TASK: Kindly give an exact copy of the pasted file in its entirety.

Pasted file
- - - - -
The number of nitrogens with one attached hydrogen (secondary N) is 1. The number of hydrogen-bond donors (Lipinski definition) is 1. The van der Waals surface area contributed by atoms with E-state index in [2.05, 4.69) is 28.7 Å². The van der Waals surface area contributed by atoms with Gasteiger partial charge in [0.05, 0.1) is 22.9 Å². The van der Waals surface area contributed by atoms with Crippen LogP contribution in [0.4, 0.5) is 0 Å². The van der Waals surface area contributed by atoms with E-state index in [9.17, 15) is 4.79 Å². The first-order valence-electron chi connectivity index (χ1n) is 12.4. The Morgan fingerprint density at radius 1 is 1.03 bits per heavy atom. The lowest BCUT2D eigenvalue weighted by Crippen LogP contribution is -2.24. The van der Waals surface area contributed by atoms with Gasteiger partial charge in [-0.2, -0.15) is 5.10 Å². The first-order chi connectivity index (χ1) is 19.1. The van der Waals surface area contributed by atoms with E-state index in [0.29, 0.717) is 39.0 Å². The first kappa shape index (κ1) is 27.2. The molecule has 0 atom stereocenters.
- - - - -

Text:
The number of nitrogens with one attached hydrogen (secondary N) is 1. The number of hydrogen-bond donors (Lipinski definition) is 1. The van der Waals surface area contributed by atoms with E-state index in [2.05, 4.69) is 28.7 Å². The van der Waals surface area contributed by atoms with Gasteiger partial charge in [0.05, 0.1) is 22.9 Å². The van der Waals surface area contributed by atoms with Crippen LogP contribution in [0.4, 0.5) is 0 Å². The van der Waals surface area contributed by atoms with E-state index in [9.17, 15) is 4.79 Å². The first-order valence-electron chi connectivity index (χ1n) is 12.4. The Morgan fingerprint density at radius 1 is 1.03 bits per heavy atom. The lowest BCUT2D eigenvalue weighted by Crippen LogP contribution is -2.24. The van der Waals surface area contributed by atoms with Gasteiger partial charge in [-0.2, -0.15) is 5.10 Å². The first-order chi connectivity index (χ1) is 19.1. The van der Waals surface area contributed by atoms with E-state index in [0.29, 0.717) is 39.0 Å². The first kappa shape index (κ1) is 27.2. The molecule has 0 atom stereocenters.